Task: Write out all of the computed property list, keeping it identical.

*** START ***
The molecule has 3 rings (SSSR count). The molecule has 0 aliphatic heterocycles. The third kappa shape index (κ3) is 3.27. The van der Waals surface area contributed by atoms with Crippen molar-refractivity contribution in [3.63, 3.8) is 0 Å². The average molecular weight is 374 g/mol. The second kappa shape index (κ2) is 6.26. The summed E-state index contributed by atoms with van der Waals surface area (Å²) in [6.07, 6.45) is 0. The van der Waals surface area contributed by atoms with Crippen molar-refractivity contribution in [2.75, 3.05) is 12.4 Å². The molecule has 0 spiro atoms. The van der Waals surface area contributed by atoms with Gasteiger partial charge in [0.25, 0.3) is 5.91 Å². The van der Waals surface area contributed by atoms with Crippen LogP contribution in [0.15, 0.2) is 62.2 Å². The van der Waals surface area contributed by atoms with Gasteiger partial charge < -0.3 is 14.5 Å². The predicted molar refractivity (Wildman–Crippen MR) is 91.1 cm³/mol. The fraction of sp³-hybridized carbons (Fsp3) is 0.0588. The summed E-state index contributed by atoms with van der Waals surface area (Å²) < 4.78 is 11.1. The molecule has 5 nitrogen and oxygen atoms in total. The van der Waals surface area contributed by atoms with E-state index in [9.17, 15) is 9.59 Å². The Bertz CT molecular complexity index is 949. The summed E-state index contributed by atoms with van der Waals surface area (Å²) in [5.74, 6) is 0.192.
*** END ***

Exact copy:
The molecule has 3 rings (SSSR count). The molecule has 0 aliphatic heterocycles. The third kappa shape index (κ3) is 3.27. The van der Waals surface area contributed by atoms with Crippen molar-refractivity contribution in [3.63, 3.8) is 0 Å². The average molecular weight is 374 g/mol. The second kappa shape index (κ2) is 6.26. The summed E-state index contributed by atoms with van der Waals surface area (Å²) in [6.07, 6.45) is 0. The van der Waals surface area contributed by atoms with Crippen molar-refractivity contribution in [2.75, 3.05) is 12.4 Å². The molecule has 0 spiro atoms. The van der Waals surface area contributed by atoms with Gasteiger partial charge in [0.25, 0.3) is 5.91 Å². The van der Waals surface area contributed by atoms with Crippen LogP contribution in [0.15, 0.2) is 62.2 Å². The van der Waals surface area contributed by atoms with Gasteiger partial charge < -0.3 is 14.5 Å². The predicted molar refractivity (Wildman–Crippen MR) is 91.1 cm³/mol. The fraction of sp³-hybridized carbons (Fsp3) is 0.0588. The summed E-state index contributed by atoms with van der Waals surface area (Å²) < 4.78 is 11.1. The molecule has 5 nitrogen and oxygen atoms in total. The van der Waals surface area contributed by atoms with E-state index in [9.17, 15) is 9.59 Å². The Bertz CT molecular complexity index is 949. The summed E-state index contributed by atoms with van der Waals surface area (Å²) in [5.74, 6) is 0.192.